Me Before You Review: Nicholas Sparks Should Take Some Notes

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At some point, we’ve all suffered through the cinematic death march of Nicholas Sparks adaptations. Based off the trailers, Me Before You appeared to be the first cousin of a Sparks adaptation. Then something happens. Something becomes kind of tolerable and, dare I say, even affecting?

That’s faint praise for the latest tragic love tear-jerker, whose entire trajectory is preordained before the opening credits even roll. Me Before You is a dog whistle for movie goers looking to let out a good cry. (Not me! I’m a jaded critic!). Set to the tune of weeps and wails, Me Before You is decorated with the trappings of the latest Movie of the Week but – much to my surprise – is kind of enjoyable.

Sparks’ name is nowhere in sight for the latest lovers-in-peril outing, which he has made an empire on. The movie is adapted from the popular novel by Jojo Moyes, who also wrote the screenplay. I did not read Moyes’ novel beforehand but there is a delicate touch to her screenplay, which allows her to make sure her work is adapted with the vision she already created. (My friend, who joined me for the film and read to book, did mention some changes made from book to screen).

Game of Thrones‘ Emilia Clarke stars as Louisa Clark, a bumbling but good-spirited young woman living in a small town with her family. They have seemingly fallen on hard times and everyone must pull their weight to bring money in for support. Louisa – or Lou – has floated from job-to-job and is recently let go from her waitress gig at a cafe. With the help of a recruiter, Lou lands a job as a caretaker for a disabled man.

Lou meets with Camilia Traynor (Janet McTeer), in her gorgeous castle she calles home. She briefly interviews Lou, who would be taking care of her son, Will (Sam Claflin). Lou has no experience in the field but is offered the job of being in charge of someone’s day-to-day life because that’s how movies work.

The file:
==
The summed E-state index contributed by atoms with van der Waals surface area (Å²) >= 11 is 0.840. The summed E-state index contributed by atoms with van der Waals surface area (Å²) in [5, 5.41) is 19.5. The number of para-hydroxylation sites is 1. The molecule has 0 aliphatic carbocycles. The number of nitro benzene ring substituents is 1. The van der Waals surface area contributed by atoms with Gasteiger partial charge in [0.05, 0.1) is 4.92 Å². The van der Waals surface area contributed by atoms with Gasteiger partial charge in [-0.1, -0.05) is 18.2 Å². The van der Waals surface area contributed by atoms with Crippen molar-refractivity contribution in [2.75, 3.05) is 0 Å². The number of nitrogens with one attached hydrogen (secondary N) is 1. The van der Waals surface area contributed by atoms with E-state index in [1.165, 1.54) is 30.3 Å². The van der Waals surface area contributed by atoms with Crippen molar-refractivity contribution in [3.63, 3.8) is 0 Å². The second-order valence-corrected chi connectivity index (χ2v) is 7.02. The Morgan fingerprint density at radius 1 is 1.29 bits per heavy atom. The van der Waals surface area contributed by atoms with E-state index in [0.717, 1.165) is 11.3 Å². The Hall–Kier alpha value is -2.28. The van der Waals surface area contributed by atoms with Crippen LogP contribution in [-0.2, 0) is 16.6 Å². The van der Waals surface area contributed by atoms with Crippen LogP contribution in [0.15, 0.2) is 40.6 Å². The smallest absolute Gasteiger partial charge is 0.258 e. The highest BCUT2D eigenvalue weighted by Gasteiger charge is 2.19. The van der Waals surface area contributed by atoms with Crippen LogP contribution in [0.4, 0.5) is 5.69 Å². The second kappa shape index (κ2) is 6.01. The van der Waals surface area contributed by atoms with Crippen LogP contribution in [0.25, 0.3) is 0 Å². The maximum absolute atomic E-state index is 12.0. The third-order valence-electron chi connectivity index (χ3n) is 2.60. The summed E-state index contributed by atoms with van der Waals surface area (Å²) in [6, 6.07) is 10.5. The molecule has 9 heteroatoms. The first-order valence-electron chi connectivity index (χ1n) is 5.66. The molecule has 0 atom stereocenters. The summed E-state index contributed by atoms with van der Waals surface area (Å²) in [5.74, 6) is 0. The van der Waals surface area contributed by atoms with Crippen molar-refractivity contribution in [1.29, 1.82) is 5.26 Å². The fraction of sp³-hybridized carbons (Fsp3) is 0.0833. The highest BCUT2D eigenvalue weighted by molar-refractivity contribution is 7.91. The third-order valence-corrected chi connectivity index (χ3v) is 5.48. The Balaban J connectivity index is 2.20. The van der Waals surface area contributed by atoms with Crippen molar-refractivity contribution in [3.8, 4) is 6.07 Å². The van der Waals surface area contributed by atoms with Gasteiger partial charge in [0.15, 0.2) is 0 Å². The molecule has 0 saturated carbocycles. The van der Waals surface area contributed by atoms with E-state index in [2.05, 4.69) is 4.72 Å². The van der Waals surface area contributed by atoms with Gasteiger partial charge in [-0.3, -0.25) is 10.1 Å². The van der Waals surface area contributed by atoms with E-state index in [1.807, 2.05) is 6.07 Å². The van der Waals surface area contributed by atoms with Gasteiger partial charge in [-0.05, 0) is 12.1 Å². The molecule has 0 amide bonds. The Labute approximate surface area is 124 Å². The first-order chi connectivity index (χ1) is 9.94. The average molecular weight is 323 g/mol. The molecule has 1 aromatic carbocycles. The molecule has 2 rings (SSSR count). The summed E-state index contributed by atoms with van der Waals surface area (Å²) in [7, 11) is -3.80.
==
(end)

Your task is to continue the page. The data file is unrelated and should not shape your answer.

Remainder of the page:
Will is paralyzed from the neck down after being struck by a motorcycle. He’s a man who once had it all – money, babes, a great job – and in the matter of moments has it taken way from him. As one could imagine, he’s quite bitter. Maybe a little off-putting even. Lou is determined to cut through his icy exterior and maybe show him there is still a life for him to live, despite his severe limitations.

You’ve either read the book or have seen a movie of the same ilk, so you know how Me Before You will play out. It’s certainly a predictable outing but not as machine-produced and overly calculated as post-The Notebook era Sparks adaptations (I will never tire of writing about how bad Sparks is).

But there’s something different to this movie. We have two characters we can invest in and feel fully fleshed out, not just figures waiting around for tragedy to strike. Me Before You isn’t a great film and probably isn’t even a very good one, but it is massively elevated by Clarke. Her characterization of Lou could have easily been annoying because she is so peppy but Clark brings such wide-eyed charm to the role. Claflin brings nuance to Will, who is more than just bitter. He’s hungry to get up and ski again, go for a run or explore the world.

First-time director Thea Sharrock creates a sunny atmosphere, along with cinematographer Remi Adefarasin, which gives Me Before You a glossy and easy-to-watch look about it. She creates a sugary texture to the syrupy material, making you forget that something bad has to happen before the movie is over. (This isn’t a spoiler, it’s part of the romantic melodrama rules).

Me Before You is a prime example of how two leads can turn a movie around. Clarke and Claflin have such a charming chemistry and back-and-forth with one another. We care about these people. I cared about these people. Whew. That’s a surprising sentence to type.

6 out of 10

 

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